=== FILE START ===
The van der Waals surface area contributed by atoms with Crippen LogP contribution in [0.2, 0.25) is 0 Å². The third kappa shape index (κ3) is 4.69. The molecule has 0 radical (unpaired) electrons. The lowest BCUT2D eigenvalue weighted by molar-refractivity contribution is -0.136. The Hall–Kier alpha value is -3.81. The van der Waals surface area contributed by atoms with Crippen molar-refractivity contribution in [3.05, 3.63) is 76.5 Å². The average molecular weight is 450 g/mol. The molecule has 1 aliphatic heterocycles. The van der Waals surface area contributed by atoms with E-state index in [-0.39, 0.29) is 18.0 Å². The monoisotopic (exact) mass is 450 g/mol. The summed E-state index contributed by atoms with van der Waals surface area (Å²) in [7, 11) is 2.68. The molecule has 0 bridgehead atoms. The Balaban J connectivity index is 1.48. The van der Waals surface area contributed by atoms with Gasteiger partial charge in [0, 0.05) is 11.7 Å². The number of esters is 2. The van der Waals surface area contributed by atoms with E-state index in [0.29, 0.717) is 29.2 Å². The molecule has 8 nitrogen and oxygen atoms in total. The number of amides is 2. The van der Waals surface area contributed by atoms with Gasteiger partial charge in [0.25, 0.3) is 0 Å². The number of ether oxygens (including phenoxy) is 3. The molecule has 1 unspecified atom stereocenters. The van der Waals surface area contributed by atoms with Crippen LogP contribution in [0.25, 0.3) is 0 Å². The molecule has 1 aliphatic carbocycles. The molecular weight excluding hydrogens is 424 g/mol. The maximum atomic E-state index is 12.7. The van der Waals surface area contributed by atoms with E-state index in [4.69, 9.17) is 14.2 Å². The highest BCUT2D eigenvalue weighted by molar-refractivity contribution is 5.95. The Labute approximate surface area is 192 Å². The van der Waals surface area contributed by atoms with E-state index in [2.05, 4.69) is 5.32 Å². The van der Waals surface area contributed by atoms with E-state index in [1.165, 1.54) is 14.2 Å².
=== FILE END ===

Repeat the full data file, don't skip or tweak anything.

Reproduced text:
The van der Waals surface area contributed by atoms with Crippen LogP contribution in [0.2, 0.25) is 0 Å². The third kappa shape index (κ3) is 4.69. The molecule has 0 radical (unpaired) electrons. The lowest BCUT2D eigenvalue weighted by molar-refractivity contribution is -0.136. The Hall–Kier alpha value is -3.81. The van der Waals surface area contributed by atoms with Crippen molar-refractivity contribution in [3.05, 3.63) is 76.5 Å². The average molecular weight is 450 g/mol. The molecule has 1 aliphatic heterocycles. The van der Waals surface area contributed by atoms with E-state index in [-0.39, 0.29) is 18.0 Å². The monoisotopic (exact) mass is 450 g/mol. The summed E-state index contributed by atoms with van der Waals surface area (Å²) in [7, 11) is 2.68. The molecule has 0 bridgehead atoms. The Balaban J connectivity index is 1.48. The van der Waals surface area contributed by atoms with Gasteiger partial charge in [0, 0.05) is 11.7 Å². The number of esters is 2. The van der Waals surface area contributed by atoms with E-state index in [0.29, 0.717) is 29.2 Å². The molecule has 8 nitrogen and oxygen atoms in total. The number of amides is 2. The van der Waals surface area contributed by atoms with Gasteiger partial charge in [0.25, 0.3) is 0 Å². The number of ether oxygens (including phenoxy) is 3. The molecule has 1 unspecified atom stereocenters. The van der Waals surface area contributed by atoms with Crippen LogP contribution in [0.25, 0.3) is 0 Å². The molecule has 1 aliphatic carbocycles. The molecular weight excluding hydrogens is 424 g/mol. The maximum atomic E-state index is 12.7. The van der Waals surface area contributed by atoms with E-state index in [4.69, 9.17) is 14.2 Å². The highest BCUT2D eigenvalue weighted by molar-refractivity contribution is 5.95. The Labute approximate surface area is 192 Å². The van der Waals surface area contributed by atoms with E-state index in [2.05, 4.69) is 5.32 Å². The van der Waals surface area contributed by atoms with E-state index in [1.165, 1.54) is 14.2 Å².